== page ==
Scientists Find ‘Mind-Blowing’ Fossil Haul Totaling 101 Species, Half Of Which Are Completely New

The team dug up a whopping 4,351 fossils representing 101 species, of which 53 percent were unknown to science and 85 percent were soft-bodied animals.

Fossil of Acadoparadoxides photographed at Museo di Storia Naturale in Milan, Italy.
Ghedoghedo / Wikimedia Commons/Cropped and Resized (CC BY-SA 3.0)

The team dug up a whopping 4,351 fossils representing 101 species, of which 53 percent were unknown to science and 85 percent were soft-bodied animals.

In an incredible discovery, paleontologists have stumbled upon a vast treasure trove of extremely old fossils, dating back more than 500 million years to the Cambrian Period. The impressive haul contains thousands of separate fossils encompassing a staggering 101 species of marine creatures. Astonishingly, more than half of these species were previously unknown to science, adding a wealth of new specimens to the fossil record.

This fantastic cache of fossils was unearthed from a newly-discovered site in south China, found in the Hubei Province along the Qingjiang River. Consequently, it has been collectively dubbed the Qingjiang biota, Ars Technica is reporting.

The credit goes to a team of scientists led by Xingliang Zhang and Dongjing Fu at Northwest University in Xi’an. According to the paleontologists who made the discovery, the newfound site is unique for a number of reasons.

For one thing, the fossil bed lies on a rare type of sedimentary rock and was created in oxygen-poor waters, as these ancient aquatic creatures – which originally dwelled in shallow waters – were pulled by strong currents into the deep soon after death. This particular combination of conditions went on to form a rich and spectacularly well-preserved fossil bed known as Lagerstätte.

And, surely enough, the newly-uncovered fossils are exquisitely preserved. Not only that, but they boast an overwhelming variety that goes beyond mere ancient bones, incorporating a multitude of soft-bodied organisms as well. Among the animals found at the Qingjiang site, the researchers listed corals, sponges, sea anemones, jellyfish, and comb jellies. In addition, the Qingjiang biota also yielded quite a few species of arthropods (an invertebrate group that includes spiders and crustaceans), tiny invertebrates called mud dragons, and microscopic fossils, notes CNN.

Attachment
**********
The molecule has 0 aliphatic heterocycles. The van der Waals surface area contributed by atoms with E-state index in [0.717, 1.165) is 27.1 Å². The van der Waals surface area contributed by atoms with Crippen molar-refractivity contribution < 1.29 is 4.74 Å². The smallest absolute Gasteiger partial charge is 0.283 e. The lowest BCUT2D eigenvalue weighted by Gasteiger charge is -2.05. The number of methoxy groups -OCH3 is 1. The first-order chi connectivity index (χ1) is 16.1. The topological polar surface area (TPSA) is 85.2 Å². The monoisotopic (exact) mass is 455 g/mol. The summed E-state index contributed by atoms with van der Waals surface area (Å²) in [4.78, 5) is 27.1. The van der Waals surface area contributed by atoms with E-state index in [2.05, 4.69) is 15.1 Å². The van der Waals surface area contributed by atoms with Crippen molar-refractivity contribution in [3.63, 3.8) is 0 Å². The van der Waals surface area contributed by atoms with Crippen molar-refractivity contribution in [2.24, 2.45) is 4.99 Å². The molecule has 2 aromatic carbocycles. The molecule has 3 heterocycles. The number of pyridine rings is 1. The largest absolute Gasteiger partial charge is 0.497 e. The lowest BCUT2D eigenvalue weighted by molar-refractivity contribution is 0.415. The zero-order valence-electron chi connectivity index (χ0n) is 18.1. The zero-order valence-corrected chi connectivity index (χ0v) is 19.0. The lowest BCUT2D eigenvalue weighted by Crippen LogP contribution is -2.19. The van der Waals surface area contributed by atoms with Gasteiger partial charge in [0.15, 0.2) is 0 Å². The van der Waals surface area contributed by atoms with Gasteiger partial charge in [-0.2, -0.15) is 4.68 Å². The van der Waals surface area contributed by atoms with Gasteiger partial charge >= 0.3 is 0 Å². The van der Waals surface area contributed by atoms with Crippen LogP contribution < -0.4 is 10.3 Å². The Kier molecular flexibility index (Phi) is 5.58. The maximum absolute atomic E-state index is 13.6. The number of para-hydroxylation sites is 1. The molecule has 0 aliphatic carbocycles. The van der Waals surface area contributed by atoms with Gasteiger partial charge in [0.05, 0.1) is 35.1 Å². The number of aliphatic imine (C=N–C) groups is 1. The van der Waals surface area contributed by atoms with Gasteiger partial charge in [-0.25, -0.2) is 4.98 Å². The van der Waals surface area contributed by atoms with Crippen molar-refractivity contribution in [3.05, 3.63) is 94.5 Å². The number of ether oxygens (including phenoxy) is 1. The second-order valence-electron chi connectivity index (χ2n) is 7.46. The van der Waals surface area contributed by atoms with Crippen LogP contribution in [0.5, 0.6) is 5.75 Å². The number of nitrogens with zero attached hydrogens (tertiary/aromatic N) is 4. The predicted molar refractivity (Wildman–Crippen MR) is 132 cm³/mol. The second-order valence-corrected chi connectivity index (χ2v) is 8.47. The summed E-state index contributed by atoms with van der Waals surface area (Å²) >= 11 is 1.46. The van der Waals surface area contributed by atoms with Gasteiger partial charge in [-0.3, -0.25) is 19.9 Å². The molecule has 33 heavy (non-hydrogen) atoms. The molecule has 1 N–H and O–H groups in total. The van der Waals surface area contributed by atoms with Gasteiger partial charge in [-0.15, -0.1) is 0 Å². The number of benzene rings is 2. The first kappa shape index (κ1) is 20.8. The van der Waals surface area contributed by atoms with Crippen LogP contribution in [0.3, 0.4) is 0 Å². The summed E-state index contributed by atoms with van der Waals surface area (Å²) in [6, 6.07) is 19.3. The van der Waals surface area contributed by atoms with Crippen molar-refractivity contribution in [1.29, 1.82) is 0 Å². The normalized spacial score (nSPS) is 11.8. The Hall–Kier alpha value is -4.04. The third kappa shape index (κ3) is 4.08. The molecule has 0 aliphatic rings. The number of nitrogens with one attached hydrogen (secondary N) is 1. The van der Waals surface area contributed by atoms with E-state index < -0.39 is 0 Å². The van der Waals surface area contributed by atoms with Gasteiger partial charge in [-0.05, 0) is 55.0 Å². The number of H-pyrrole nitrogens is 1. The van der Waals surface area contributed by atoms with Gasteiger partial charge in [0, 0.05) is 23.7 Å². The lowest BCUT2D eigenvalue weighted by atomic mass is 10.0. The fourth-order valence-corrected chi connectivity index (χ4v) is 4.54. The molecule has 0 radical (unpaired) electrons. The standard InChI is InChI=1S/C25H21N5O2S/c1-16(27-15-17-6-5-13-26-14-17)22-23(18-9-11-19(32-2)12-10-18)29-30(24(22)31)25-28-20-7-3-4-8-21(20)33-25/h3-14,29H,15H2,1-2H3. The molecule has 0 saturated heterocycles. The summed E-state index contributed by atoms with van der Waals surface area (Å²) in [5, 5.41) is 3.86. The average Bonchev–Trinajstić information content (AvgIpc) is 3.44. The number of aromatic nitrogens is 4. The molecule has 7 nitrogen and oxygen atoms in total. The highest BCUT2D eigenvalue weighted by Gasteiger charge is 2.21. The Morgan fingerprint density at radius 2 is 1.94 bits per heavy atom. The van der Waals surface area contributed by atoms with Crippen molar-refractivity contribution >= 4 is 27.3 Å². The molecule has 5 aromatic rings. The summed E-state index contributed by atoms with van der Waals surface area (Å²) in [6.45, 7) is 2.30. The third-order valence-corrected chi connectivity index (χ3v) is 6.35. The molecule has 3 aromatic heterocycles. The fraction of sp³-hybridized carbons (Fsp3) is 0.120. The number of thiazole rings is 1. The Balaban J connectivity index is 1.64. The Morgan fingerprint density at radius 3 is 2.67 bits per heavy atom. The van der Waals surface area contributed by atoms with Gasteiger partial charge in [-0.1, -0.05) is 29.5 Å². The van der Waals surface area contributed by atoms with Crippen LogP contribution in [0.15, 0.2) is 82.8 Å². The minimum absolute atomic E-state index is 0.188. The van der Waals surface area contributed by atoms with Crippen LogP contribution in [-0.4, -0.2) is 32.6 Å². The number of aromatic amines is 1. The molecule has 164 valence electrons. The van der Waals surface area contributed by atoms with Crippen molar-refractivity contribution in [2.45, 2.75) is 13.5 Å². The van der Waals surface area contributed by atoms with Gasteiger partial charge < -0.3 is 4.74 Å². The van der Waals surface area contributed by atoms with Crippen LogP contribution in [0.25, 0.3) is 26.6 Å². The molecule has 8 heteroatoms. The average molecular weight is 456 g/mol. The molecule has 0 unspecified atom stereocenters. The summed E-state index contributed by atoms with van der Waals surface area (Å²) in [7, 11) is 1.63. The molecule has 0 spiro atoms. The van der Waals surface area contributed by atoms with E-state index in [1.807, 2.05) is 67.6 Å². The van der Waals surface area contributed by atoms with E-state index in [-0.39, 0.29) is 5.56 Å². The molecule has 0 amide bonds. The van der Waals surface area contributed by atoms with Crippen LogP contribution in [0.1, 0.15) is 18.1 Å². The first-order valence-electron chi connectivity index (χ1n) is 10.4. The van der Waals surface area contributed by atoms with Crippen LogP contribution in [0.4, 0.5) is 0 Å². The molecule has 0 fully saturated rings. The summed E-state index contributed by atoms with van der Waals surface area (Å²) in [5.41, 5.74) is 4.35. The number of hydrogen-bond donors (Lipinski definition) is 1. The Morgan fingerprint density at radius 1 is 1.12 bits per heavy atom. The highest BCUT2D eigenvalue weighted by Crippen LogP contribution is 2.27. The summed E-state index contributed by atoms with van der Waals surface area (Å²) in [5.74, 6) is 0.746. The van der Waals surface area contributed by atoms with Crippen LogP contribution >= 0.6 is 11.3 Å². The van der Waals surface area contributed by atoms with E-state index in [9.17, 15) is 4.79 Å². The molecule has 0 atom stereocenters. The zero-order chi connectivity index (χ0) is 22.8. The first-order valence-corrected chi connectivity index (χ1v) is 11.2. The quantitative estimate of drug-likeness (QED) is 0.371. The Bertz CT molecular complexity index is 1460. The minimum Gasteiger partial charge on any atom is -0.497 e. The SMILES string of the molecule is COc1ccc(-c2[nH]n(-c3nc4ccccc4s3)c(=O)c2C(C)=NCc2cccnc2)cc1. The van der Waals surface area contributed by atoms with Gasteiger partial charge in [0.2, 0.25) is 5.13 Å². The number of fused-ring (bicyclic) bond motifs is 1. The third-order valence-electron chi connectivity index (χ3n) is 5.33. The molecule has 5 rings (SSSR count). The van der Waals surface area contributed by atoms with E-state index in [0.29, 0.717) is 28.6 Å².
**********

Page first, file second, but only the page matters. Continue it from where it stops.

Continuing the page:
All in all, the team dug up a whopping 4,351 fossil specimens representing 101 species – from what they have identified so far, that is. Of these species, 53 percent were completely new and 85 percent were soft-bodied animals, details Gizmodo. This extraordinary find is detailed in a paper published today in the journal Science.

“It is a huge surprise that such a large proportion of species in this fossil assemblage are new to science,” said study co-author Robert Gaines, a geologist from Pomona College in Claremont, California.

Aside from being incredibly diverse, the newly discovered fossils are also fantastically well preserved. In fact, the specimens have stood the test of time to such a great extent that the soft-bodied creatures within the Qingjiang biota still retain muscle tissue, along with eyes, gills, mouths, and even intestines.

This is all the more remarkable considering that the fossils were determined to be 518 million years old.

Zhang has described his team’s finding as an “excellent preservation of so many Cambrian creatures.”

“Some are weird, some exactly look like what we have today.”

Martin Smith, a paleontologist at Durham University who was not involved in the excavations, deemed the quality and preservation level of the new Cambrian fossils as “mind-blowing.”

“If you sent a time traveler back to the Cambrian period armed with a camera and an X-ray machine, the images they’d come back with would be nothing compared to these fossils, which preserve detail finer than a human hair,” Smith told The Guardian.

Until now, the most prominent Cambrian sites uncovered by paleontologists were the Burgess Shale biota, a 508-million-year-old fossil bed discovered in Canada, and the 518-million-year-old Chengjiang biota found in China, some 650 miles from Qingjiang.

Diorama of the Burgess Shale biota showing sponges and arthropod species dating back to the Cambrian Period.
Diorama of the Burgess Shale biota showing sponges and arthropod species dating back to the Cambrian Period. James St. John / Wikimedia Commons/Resized (CC BY 2.0)

Interestingly enough, the two similarly aged fossil beds – Chengjiang and Qingjiang – only shared eight species, showing a remarkable diversity despite hailing from nearby locations and from the same time period.

“The comparison of the two biotas offers a rare opportunity to understand how early metazoan communities developed in response to environmental parameters,” the authors wrote in their paper.

Due to the staggering diversity of these fossils, the latest discovery paints a very detailed picture of the variety of Cambrian life, giving unprecedented insight into the evolution of animals around the time of the Cambrian Explosion — the massive life-bursting event that took place between 541 and 510 million years ago and sparked the rise of most of the major animal groups alive today, as The Inquisitr previously reported.

“These fossils help us to piece together the steps that evolution took as animals evolved from whatever squishy blob represents their common ancestor to the rich diversity of lineages alive today,” said Smith.

“Because some of the preserved organisms are much simpler than their living relatives, they help us to tease apart how complex organs, such as brains, could be assembled through blind evolutionary processes.”